After all this talk about variations on Epic 6th over the past few weeks, I thought I’d devote a post to a few modular ideas for improvement I had in the process of writing them.
Bonus Feat Classes
One of the classic problems with E6 is the difficulty it causes the fighter (and, to a lesser extent, other classes that get bonus feats). Once characters have hit their level cap and started piling up additional feats, the character whose class advantage is extra feats starts to look much less attractive next to characters that have a bunch of special abilities and a bunch of feats.
A potential fix for this is that, at level cap, these classes upgrade their bonus feats to also qualifying for better feats. For each bonus feat you got as a class benefit (either a broad choice, small list, or specific feat), you also add +1 to numerical values to qualify for feat prerequisites once you start earning post-cap feats. So, for example, in straight up E6, a Pathfinder character who is a 6th level fighter gains +4 to prerequisites for his four bonus feats. He qualifies for feats that require character level or base attack 10, and treats all his ability scores as four higher for feats with ability prereqs (even a fighter with below-average intelligence can eventually figure out Combat Expertise, and one could be fairly clumsy and still try two-weapon fighting).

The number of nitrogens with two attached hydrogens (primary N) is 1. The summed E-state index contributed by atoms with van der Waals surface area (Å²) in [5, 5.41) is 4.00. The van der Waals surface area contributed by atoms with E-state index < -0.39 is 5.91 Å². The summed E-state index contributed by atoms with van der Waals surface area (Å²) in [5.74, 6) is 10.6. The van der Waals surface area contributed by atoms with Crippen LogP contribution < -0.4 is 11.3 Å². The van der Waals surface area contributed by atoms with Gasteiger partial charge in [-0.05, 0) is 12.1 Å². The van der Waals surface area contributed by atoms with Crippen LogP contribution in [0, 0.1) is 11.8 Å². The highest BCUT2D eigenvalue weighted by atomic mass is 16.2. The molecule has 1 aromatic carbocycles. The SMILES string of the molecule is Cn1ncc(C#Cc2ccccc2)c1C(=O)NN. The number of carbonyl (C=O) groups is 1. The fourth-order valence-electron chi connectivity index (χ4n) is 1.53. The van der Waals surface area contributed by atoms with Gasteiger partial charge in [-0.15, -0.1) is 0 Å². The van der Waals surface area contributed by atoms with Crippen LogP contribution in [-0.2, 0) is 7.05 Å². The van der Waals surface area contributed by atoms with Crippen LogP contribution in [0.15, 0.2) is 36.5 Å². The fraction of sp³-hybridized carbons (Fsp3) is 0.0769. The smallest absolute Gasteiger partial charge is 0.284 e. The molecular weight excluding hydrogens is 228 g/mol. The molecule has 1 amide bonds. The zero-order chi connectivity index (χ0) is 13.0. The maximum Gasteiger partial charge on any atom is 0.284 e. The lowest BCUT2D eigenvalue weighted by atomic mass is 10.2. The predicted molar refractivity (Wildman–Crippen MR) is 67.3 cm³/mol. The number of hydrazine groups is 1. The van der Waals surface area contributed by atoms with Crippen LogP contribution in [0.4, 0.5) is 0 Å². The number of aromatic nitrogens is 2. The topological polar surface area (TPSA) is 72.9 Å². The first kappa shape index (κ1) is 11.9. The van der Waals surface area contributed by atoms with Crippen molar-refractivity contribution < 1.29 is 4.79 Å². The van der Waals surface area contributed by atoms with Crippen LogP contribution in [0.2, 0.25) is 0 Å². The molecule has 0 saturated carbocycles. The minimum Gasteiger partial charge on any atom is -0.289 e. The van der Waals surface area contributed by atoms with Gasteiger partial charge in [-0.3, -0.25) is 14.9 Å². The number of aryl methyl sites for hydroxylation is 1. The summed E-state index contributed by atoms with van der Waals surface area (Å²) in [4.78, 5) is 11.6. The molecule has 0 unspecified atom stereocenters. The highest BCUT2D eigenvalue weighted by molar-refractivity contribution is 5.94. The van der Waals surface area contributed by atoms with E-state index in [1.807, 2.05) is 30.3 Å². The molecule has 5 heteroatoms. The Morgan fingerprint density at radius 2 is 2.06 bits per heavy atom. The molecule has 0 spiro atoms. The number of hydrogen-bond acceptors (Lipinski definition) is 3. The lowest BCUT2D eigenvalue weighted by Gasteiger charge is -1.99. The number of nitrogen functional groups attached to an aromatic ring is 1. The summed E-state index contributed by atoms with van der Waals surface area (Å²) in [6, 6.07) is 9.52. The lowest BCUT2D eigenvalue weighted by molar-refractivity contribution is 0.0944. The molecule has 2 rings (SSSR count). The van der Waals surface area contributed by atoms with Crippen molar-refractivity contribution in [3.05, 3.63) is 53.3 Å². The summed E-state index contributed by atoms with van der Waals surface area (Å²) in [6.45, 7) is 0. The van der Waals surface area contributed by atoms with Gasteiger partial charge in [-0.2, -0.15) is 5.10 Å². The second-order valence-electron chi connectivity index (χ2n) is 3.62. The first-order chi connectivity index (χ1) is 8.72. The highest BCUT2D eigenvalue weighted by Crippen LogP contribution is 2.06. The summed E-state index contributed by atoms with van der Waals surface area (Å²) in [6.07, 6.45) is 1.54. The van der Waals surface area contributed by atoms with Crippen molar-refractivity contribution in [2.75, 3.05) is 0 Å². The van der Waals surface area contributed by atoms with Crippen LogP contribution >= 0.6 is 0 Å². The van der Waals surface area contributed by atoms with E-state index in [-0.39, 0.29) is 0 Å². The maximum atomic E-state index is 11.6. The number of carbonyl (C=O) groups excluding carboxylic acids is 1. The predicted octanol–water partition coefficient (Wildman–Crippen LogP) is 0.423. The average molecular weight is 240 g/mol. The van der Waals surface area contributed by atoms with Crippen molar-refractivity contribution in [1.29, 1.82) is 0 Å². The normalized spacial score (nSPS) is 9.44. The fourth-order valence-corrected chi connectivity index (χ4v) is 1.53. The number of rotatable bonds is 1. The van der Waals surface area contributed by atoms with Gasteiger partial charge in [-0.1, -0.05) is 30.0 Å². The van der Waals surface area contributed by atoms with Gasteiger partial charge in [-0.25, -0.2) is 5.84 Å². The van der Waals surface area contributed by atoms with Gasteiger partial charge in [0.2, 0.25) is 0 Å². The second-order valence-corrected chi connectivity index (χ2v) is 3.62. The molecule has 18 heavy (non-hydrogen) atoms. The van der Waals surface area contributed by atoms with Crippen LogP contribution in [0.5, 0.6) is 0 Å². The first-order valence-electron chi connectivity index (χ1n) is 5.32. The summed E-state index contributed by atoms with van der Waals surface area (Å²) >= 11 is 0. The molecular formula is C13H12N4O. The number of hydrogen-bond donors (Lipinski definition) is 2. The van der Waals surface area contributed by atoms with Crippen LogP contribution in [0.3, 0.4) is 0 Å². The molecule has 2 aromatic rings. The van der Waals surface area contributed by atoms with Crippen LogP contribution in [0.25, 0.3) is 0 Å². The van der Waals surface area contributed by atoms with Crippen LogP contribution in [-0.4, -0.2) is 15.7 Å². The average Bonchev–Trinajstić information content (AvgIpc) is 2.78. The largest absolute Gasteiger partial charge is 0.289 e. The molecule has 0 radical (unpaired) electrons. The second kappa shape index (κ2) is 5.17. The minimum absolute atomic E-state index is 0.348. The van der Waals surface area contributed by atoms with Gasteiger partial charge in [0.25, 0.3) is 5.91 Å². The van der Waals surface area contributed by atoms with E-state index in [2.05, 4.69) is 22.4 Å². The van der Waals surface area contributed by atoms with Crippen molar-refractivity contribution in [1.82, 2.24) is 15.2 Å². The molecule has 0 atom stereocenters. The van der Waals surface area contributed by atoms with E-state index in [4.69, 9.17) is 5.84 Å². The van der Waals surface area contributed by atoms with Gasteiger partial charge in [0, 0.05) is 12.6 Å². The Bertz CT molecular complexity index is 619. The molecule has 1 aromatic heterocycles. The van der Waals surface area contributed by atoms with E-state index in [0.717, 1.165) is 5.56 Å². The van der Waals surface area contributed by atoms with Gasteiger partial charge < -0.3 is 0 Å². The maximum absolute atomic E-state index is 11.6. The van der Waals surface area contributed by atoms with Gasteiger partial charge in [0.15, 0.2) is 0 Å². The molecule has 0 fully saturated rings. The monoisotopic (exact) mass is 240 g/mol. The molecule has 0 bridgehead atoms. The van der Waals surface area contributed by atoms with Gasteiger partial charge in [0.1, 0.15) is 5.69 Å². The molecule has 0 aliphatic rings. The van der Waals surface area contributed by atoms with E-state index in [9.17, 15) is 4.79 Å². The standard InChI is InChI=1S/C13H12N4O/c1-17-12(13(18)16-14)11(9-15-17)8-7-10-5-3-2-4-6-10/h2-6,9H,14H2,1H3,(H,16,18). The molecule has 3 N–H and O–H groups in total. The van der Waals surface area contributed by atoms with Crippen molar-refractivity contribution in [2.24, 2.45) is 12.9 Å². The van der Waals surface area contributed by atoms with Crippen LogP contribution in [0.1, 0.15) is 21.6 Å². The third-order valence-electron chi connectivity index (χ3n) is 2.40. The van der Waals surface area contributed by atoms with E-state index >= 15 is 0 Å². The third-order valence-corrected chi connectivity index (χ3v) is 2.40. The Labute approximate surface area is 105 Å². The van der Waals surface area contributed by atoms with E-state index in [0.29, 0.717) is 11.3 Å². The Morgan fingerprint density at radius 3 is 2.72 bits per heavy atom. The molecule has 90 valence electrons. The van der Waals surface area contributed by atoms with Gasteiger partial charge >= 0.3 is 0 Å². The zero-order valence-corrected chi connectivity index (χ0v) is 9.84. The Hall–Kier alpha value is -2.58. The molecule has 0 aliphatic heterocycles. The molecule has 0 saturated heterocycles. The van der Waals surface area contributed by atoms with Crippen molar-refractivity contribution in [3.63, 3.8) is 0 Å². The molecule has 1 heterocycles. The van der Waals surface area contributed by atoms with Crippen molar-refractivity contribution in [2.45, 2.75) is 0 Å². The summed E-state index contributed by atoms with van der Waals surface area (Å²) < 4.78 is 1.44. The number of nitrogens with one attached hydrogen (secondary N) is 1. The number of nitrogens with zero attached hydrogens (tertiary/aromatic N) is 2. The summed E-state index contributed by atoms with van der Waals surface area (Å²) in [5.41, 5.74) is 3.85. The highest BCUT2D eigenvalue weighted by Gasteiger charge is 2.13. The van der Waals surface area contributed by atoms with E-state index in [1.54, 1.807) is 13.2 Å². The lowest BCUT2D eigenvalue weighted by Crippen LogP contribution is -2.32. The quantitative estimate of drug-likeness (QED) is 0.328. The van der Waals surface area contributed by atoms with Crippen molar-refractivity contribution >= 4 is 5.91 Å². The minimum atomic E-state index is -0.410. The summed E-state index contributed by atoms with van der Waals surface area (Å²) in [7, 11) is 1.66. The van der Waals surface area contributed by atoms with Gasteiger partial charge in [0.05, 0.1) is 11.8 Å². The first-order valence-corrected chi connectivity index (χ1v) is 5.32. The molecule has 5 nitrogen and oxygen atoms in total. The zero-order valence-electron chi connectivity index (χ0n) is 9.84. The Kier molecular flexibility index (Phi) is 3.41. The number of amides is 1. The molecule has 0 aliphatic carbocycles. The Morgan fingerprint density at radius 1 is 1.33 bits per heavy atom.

This bonus should probably affect Caster Level as well, to allow Wizards to potentially get higher level item creation feats. For multiclass characters, I’d suggest limiting it to doubling the effective caster level (e.g., a wizard 1, fighter 5 counts as CL 2 for feats rather than CL 5).